The image below has been significantly cleaned up with all of the star trails removed. C/2010 G2 Hill appears as a faint smudge in the centre with a small diffuse coma. The comet is currently slowly brightening and should be visible in telescopes well into next year. GRAS G7 – 600 sec Lum/Deep Space Planewave 17″/FLI ProLine PL11002M
The supernova SN 2011fe in M101 (Pinwheel Galaxy) seems to have reached its maximum magnitude at around 10.0 or 9.9 according to the light curve provided on AAVSO. If you are thinking of imaging the galaxy now would be the best time ! Don’t forget that supernova SN 2011dh is still visible for imaging in M51 (Whirlpool Galaxy) too, but you will need to catch M51 early after sunset as it dips below 30 degrees altitude and into the murk by 10pm in the northern hemisphere. The current magnitude of SN2011dh in M51 is around 14.8
AAVSO light curve for SN 2011fe 9/9/11
So last nights attempt to capture remote images of the supernova in M101 and Comet C/2009 P1 Garradd proved completely abortive! GRAS in New Mexico was completely clouded out all night and so was Spain until early morning. Having stayed up until 3.30am to make sure I caught M101 before it got too low in the sky I figured I would switch to the Spanish telescopes where Stellarium was telling me that M101 was visible around 4am. This proved to be incorrect due to a glitch with the timezone settings in Stellarium and the telescopes could not find the object – so I had nothing to show for a sleepless night !
Tonight was an altogether different scenario. I double checked where I had gone wrong with Stellarium and corrected the error. It showed I had a narrow window of opportunity between 8.00 and 8.45pm where I could image M101 before it dipped below the critical 40 degrees in azimuth where the telescopes in Spain cannot image due to the height of the surrounding walls in the observatory. The observatory went live around 8.15 pm so I logged onto the GRAS 7 telescope which is a Planewave 17″ imaging with an FLI ProLine PL11002M camera and set up for 15 mins of Luminance, bin 1, in 300 and 600 second exposures. At the same time I logged onto GRAS 16 and imaged C/2009 P1 for 10 minutes using the Takahashi TOA 150mm refractor and SBIG STL11000M camera. The moon was up at the time, but I was imaging away from the main area of moonglow (GRAS recommend imaging objects at least 60 degrees away from the moon) so I guessed everything would be OK – and it was !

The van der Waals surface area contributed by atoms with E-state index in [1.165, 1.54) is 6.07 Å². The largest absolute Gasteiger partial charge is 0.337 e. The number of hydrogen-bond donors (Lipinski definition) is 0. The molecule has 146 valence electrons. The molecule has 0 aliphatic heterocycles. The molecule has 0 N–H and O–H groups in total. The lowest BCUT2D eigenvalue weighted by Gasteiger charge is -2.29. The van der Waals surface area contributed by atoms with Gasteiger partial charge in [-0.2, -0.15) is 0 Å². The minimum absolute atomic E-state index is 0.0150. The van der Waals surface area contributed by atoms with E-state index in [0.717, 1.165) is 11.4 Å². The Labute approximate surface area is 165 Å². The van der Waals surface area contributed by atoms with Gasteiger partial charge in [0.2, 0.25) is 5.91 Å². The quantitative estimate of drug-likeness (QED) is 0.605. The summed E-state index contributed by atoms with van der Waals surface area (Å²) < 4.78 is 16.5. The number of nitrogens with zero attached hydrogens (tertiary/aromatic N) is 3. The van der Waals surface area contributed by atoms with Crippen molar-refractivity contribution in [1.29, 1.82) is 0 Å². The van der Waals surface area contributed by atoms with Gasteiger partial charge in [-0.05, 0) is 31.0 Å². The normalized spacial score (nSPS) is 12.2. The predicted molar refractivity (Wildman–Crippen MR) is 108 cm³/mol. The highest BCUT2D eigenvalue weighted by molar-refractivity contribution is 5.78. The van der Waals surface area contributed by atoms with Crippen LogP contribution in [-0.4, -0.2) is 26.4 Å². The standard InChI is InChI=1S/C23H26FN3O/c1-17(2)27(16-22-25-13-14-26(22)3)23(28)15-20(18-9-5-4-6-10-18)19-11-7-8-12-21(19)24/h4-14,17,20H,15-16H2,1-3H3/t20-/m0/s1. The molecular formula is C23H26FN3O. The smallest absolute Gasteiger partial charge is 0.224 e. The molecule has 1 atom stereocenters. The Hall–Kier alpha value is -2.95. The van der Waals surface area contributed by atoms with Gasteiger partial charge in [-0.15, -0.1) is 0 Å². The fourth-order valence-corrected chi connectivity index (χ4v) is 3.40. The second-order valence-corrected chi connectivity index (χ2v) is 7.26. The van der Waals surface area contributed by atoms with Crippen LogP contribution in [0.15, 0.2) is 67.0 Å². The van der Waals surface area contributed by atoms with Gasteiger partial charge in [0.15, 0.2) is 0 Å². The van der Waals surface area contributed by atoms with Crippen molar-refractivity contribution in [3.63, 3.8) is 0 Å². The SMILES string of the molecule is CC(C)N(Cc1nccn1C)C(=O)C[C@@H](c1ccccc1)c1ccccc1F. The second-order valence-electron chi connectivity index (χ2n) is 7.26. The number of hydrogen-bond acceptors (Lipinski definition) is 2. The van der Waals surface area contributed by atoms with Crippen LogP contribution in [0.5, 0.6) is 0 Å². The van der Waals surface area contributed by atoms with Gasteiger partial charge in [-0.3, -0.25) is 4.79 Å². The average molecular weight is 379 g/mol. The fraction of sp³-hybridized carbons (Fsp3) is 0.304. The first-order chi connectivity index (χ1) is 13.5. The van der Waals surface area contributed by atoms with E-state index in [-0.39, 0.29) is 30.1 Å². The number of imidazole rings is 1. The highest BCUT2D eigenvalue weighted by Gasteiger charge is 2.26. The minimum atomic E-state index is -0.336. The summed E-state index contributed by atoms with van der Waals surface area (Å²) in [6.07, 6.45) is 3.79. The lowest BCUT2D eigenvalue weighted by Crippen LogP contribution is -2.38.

Considering these images are just 10 minutes exposure I was pretty blown away by the results !! There’s a nice tail extension on the comet and the supernova is clearly visible in M101 as a 10.5 magnitude (now 9.9 September 6th ! ) exploding star which is now easily rivalling the galactic core in brightness. I’m used to processing Jpeg and Tiff files from the DSLR for astro images so the FITS files that you download from the GRAS server were a bit of a mystery to me. I downloaded the FITS liberator software and read the manual then got stuck in with the initial processing and saved the results as Tiff files. I was totally amazed at the quality of the images when I opened them up in photoshop for a bit more tweaking – nice clean images with hardly any signal noise. OK so i’m now officially hooked on remote telescope imaging
Anyway – here are tonights images greatly reduced in size (and quality) from the Tiff originals
M101 Pinwheel Galaxy and Supernova 2011fe which is marked by the arrow
Comet C/2009 P1 Garradd